Introduction to Assessment

One of the greatest challenges facing higher education today is the ability to demonstrate the quality of education that is provided.  Institutional effectiveness, in all areas—curricular and co-curricular, is vital to the success of every university. This pressing challenge for accountability, effectiveness, and change has brought assessment, strategic planning, and budget planning into the forefront of the administrative lives of higher education.

Institutional Effectiveness has become a discipline that helps protect the institution from veering away from its mission and goals. An effectiveness program focuses on Educational Programs, Administrative Support Services, Academic and Student Support Services, Facilities Management and Services, and Community/Public Service.  It holds these areas accountable to their purposes and objectives.

The process of institutional effectiveness includes a continuous planning, implementation, assessment, improvement cycle that is applied at each level of the organization.

As institutions have developed assessment processes and sought to establish broad based strategic planning procedures, it has become apparent that there is a need to integrate assessment and strategic planning processes with the budget planning process.  It is important to recognize the elements of the assessment cycle and to effectively “close the loop” in a comprehensive and systematic fashion.

A Brief History

  • The accountability movement began in the 1970’s.
  • From 1973-1983, there was a wide spread dissatisfaction with the perceived skills of high school graduates.
  • In 1983, the National Commission on Excellence in Education released a declarative paper, “A Nation At Risk: The Imperative for Educational Reform”.
  • The response from colleges and universities resulted in the “Undergraduate Reform Reports of 1985-86”.
  • In 1986, the National Governor’s Association issued its report and mandate—“Time for Results”.
  • The early 1990’s showed a transition of the accreditation associations replacing the states as the primary external stimulus for accountability.
  • The Higher Education Act Reauthorization in 1998 was a major step of federal involvement in the issue of accountability.  Much of the impetus around this was a result of the increased costs of Title IV funding (financial aid to students).
  • President Bill Clinton initiated the “Goals 2000” initiative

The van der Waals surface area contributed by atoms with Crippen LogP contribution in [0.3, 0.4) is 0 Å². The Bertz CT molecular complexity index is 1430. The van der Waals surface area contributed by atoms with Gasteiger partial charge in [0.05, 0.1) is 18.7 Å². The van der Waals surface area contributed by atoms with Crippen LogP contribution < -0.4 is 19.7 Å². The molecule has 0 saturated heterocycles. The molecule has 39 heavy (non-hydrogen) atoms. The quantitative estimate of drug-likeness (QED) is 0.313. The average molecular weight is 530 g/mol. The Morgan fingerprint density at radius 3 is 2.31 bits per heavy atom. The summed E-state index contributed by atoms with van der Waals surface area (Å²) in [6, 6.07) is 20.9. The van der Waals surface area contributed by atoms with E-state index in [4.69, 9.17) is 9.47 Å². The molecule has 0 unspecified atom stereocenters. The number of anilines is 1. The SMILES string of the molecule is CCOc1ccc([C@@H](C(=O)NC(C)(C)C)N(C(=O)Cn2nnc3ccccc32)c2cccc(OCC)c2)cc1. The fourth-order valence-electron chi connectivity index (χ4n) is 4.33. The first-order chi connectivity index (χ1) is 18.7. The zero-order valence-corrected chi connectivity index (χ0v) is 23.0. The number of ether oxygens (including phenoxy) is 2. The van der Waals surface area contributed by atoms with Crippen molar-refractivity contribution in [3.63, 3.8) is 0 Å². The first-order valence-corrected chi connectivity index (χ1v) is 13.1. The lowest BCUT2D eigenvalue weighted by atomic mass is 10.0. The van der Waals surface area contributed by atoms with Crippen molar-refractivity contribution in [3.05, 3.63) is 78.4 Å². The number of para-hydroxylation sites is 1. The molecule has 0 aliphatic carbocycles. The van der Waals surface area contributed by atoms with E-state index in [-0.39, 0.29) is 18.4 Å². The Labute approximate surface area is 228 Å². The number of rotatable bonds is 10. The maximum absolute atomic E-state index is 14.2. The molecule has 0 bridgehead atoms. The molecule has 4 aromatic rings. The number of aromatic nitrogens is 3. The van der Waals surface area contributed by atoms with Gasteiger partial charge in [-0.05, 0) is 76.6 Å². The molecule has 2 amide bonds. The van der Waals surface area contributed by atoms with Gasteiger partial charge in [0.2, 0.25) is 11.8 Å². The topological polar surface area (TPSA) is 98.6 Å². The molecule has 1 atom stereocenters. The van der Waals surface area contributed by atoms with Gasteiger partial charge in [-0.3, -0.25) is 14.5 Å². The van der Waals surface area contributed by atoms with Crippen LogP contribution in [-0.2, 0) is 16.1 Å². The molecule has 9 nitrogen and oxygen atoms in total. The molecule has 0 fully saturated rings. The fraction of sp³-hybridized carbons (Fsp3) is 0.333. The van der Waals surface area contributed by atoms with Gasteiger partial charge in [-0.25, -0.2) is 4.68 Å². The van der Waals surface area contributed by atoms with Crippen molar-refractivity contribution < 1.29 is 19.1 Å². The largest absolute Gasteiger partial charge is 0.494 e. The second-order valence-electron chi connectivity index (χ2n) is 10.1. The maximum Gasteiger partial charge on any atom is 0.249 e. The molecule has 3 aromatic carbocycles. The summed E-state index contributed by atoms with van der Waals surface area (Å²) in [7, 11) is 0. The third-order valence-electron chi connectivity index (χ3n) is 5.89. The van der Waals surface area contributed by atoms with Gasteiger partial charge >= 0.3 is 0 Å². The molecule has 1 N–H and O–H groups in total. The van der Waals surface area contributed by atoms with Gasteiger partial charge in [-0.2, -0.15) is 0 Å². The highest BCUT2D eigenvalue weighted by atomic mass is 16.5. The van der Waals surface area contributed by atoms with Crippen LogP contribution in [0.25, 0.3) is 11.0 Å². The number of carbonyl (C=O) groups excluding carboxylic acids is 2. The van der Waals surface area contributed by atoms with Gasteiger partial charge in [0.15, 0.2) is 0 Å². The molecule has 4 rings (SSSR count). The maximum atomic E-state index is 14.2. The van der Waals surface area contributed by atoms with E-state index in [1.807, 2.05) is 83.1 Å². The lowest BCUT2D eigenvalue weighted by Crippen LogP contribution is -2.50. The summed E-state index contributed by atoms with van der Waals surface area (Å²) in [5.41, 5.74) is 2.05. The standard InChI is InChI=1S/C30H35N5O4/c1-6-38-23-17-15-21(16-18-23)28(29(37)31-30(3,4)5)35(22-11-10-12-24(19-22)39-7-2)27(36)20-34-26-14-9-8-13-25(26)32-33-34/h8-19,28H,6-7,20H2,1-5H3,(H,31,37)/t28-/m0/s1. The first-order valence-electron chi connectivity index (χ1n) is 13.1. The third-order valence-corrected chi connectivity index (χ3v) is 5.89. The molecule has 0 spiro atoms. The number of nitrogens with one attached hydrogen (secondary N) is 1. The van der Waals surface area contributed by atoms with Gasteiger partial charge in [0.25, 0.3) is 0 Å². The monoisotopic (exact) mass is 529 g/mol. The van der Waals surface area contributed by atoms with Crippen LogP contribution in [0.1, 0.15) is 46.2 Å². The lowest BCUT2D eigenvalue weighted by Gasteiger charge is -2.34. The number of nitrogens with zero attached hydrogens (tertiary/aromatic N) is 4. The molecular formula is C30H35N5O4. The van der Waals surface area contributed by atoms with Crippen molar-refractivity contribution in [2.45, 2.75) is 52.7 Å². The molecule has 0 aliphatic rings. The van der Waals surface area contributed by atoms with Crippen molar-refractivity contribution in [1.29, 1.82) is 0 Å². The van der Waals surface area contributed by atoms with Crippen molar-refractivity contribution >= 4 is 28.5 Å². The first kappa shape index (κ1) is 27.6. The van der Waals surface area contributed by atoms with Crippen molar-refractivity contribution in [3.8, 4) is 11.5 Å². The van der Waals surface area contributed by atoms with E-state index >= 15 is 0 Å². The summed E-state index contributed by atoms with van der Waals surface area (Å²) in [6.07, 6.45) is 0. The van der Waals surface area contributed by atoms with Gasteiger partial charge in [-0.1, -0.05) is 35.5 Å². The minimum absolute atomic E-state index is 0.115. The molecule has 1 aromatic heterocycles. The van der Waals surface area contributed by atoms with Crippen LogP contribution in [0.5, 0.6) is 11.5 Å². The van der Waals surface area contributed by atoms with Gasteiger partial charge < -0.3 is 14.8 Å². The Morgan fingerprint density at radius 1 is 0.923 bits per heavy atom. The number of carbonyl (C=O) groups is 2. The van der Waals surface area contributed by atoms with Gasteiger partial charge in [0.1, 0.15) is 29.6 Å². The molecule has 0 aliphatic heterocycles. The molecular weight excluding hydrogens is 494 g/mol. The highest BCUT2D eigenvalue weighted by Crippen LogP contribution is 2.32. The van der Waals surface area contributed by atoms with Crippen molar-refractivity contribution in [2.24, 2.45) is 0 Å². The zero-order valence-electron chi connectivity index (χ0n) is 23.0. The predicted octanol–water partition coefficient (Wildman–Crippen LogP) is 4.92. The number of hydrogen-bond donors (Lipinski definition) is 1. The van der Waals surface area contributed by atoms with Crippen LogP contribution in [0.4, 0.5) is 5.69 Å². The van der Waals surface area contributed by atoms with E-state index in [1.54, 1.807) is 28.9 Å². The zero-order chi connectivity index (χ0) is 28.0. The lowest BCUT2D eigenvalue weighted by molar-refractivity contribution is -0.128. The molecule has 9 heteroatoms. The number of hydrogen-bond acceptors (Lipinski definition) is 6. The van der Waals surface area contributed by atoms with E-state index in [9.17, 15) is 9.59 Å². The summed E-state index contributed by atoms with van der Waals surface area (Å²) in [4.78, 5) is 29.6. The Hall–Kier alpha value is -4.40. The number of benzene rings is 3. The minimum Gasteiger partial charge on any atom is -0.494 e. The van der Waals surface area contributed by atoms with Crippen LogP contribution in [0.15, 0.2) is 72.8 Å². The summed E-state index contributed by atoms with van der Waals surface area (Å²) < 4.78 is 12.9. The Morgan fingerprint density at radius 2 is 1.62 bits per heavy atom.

• President George W. Bush initiated “No Child Left Behind”, a K-12 mandate that has a ripple effect on the colleges and universities.
  • 2005-present has shown an increased level of accountability for effectiveness and efficiency in all areas of the colleges and universities by the accrediting associations.

What Is Assessment?

Assessment is simply an appraisal.  So, what do we assess in a higher education institution?  We assess the quality of our effectiveness and efficiency in fulfilling our mission and goals.  Although the statement is simple, making it a natural and ongoing process of the university culture is a bit more complex.  Although in the initial stages of the assessment movement the focus was on learning outcomes, in recent times the emphasis has broadened to all areas of the institution, curricular and co-curricular.

Why We Do Assessment?

What gets measured gets done!  Assessment is the tool that gives incentive to planning.  It helps set realistic goals.  It is the glue that brings the strategic planning and budget together.

Stakeholders are essential to the process of assessment.  Whether external or internal, they set expectations and performance goals and are the ultimate judges of the institution’s quality.  Common stakeholders of an institution of higher education are students, faculty, staff, community, parents, alumni, benefactors, and the board.  Each group has every right to expect a report on the quality of our education and an accounting of the use of the revenues received.

Assessment brings change—or at least it should.  This can be very threatening at times, especially if the demand for accountability and performance comes from outside the institution.  Presidents of universities and colleges are anxious to maintain accreditation status, to receive funding, and to be able to recruit competitively.  Assessment results usually indicate the “health” of the institution.  Any deviation from positive indicators can affect relationships with these outside entities.